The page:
You didn't quote me but just want to throw a FWIW out there (since I posted on the topic), it does not annoy/upset me wen other people use those words. They just don't really fit the bill for me. The worst I can say regarding other people's use of those words is that I can't relate. But I can definitely understand that those words reflect accurately for others.
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#14 of 83 Old 02-28-2009, 03:56 AM
 
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I'm curious about the hostility that's come up on this thread, and that I've heard elsewhere, about the use of unofficial/uncommon terms to describe things. Why does it annoy/upset people so much when people see things differently enough that it's useful to them to use different language to reflect that?
It annoys me because I've seen too many who wind up feeling like a failure when their 'surges' weren't waves of pressure that enveloped their abdomen but PAINFUL contractions that were bringing forth their baby.

I can't stand any method that makes mention of anything verboten.
I have a fellow doula who is an instructor in a method where you may not mention pain. You may not show videos in your classes that mention pain. There are some great videos out there that can help women preparing for their labor that are totally OFF limits for her simply because they mention the word paid.

Rigidity like that doesn't do anyone any favors.

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#15 of 83 Old 02-28-2009, 09:57 AM - Thread Starter
 
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thanks for jumping in, people! Let me start with a few word definitions of my own:

Ownership: now usually when we speak of owning something, we are talking about a dichotomy--*I* own this house and *you* don't, for instance. Or the AMA 'owns' the practice of medicine (and it's language), and we with no specific med training do not. But when I speak of ownership, I am speaking more about simply being present and responsive each moment, fully claiming and participating in whatever is going on. There is no dichotomy here; we can all own reality as we experience it, we own it together and separately both. If I own birth language, I'm not laying absolute/entire claim to it's creation and rules, only claiming the power and the right to use it as my own.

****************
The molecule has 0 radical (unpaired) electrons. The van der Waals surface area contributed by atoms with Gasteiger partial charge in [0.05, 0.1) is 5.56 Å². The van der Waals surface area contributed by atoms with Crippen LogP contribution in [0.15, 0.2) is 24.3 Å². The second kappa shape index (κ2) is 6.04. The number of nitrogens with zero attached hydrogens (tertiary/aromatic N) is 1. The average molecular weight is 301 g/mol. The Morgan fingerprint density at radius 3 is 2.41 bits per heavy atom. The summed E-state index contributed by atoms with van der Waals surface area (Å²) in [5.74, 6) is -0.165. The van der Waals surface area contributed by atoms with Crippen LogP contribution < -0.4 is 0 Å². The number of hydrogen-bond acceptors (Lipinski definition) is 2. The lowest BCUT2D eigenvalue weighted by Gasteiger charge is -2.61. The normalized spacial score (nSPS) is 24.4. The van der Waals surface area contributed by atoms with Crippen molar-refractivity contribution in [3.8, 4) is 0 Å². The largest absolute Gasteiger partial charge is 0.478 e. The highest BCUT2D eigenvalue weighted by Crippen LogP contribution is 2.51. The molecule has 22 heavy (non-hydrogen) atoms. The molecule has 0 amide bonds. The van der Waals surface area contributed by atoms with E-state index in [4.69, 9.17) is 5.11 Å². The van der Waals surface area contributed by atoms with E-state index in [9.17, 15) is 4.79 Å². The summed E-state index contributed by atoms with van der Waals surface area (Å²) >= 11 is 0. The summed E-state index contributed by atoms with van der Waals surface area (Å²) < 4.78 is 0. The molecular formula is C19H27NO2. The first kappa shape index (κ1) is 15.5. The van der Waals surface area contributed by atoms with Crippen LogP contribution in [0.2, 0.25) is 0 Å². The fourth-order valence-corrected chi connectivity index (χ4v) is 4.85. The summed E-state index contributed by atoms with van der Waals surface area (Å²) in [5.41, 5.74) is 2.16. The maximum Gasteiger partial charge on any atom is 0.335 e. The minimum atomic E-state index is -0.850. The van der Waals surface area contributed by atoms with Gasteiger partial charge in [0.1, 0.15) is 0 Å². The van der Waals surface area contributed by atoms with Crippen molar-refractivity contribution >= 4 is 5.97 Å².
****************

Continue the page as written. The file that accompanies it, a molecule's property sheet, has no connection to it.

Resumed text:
The discussion about 'surges', 'contrax', etc, is a good example of this. For some, claiming/owning 'surges' is more helpful than 'contractions'--for some its not. If I use 'surges', that does not mean you are forbidden to use 'contractions'--only that I own the language that I use, I acknowledge it's power to shape my reality, make conscious choices about it. I also acknowledge *your* ownership of your own language and the values and realities your language describes for you.

I like what claras_mom said (and hey, often 'short thoughts' say far more than 'long thoughts')

"Birth is so elemental that there almost can be no solid language for it, because of the variety and depth of people's individual experiences, as mothers, birth professionals, fathers, and others... So the important thing is not just the language but how we communicate with others; what kind of effort goes into understanding the others' point of view. Stravinsky was talking about music when he said, “To listen is an effort, and just to hear is no merit. A duck hears also," but the point is still valid. "

Yes, so very well said! Birth IS elemental, it exists outside the realm of the rational mind where words are formed. Words arise in the first place as mere tokens, symbols of reality, remember, and with something like birth the more fluid and flexible we are about it, the better we can describe and discuss it. We do need to carefully communicate about it--both in the ways we speak, and in being open listeners who give and ask for understanding without letting particular words get in the way.

So, when someone uses a word/phrase that is not in The Official Lexicon, that is not the time to quibble about the lexicon and the kind of ownership which poses that dichotomy of We Own It, You Don't. It's important to mention with this, that the dichotomy also sneakily poses a heirarchy of One Up, One Down. In this materialistic and greatly heirarchical society of ours, to "own" something grants a kind of power not held by the "non-owner". Now it may be a wonderful thing that the person who owns a house has the right to choose which non-owners and behaviors are welcome there and which are not. But when it comes to our language and reality in a more general sense, that kind of ownership is not healthy, not fair, not necessary--for instance, that kind of ownership (of birth care options and birth language) constitutes a great deal of what has made birth in American hospitals so awful for so many.